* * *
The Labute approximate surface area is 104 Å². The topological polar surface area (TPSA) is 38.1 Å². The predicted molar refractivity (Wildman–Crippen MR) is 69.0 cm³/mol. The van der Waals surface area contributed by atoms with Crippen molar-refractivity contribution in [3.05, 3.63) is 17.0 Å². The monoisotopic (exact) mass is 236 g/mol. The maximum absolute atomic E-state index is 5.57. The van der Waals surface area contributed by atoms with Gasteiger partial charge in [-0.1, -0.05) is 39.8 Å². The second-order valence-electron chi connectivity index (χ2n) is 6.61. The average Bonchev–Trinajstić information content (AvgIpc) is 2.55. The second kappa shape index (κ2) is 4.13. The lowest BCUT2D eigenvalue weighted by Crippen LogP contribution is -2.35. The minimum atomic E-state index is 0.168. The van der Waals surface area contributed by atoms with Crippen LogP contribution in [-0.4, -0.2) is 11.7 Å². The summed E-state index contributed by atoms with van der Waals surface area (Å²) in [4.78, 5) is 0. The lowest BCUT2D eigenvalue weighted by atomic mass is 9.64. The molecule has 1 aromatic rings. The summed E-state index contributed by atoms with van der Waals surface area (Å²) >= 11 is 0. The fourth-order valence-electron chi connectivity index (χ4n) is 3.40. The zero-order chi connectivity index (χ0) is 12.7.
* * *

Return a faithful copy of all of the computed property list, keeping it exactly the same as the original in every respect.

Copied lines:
The Labute approximate surface area is 104 Å². The topological polar surface area (TPSA) is 38.1 Å². The predicted molar refractivity (Wildman–Crippen MR) is 69.0 cm³/mol. The van der Waals surface area contributed by atoms with Crippen molar-refractivity contribution in [3.05, 3.63) is 17.0 Å². The monoisotopic (exact) mass is 236 g/mol. The maximum absolute atomic E-state index is 5.57. The van der Waals surface area contributed by atoms with Gasteiger partial charge in [-0.1, -0.05) is 39.8 Å². The second-order valence-electron chi connectivity index (χ2n) is 6.61. The average Bonchev–Trinajstić information content (AvgIpc) is 2.55. The second kappa shape index (κ2) is 4.13. The lowest BCUT2D eigenvalue weighted by Crippen LogP contribution is -2.35. The minimum atomic E-state index is 0.168. The van der Waals surface area contributed by atoms with Crippen LogP contribution in [-0.4, -0.2) is 11.7 Å². The summed E-state index contributed by atoms with van der Waals surface area (Å²) in [4.78, 5) is 0. The lowest BCUT2D eigenvalue weighted by atomic mass is 9.64. The molecule has 1 aromatic rings. The summed E-state index contributed by atoms with van der Waals surface area (Å²) >= 11 is 0. The fourth-order valence-electron chi connectivity index (χ4n) is 3.40. The zero-order chi connectivity index (χ0) is 12.7.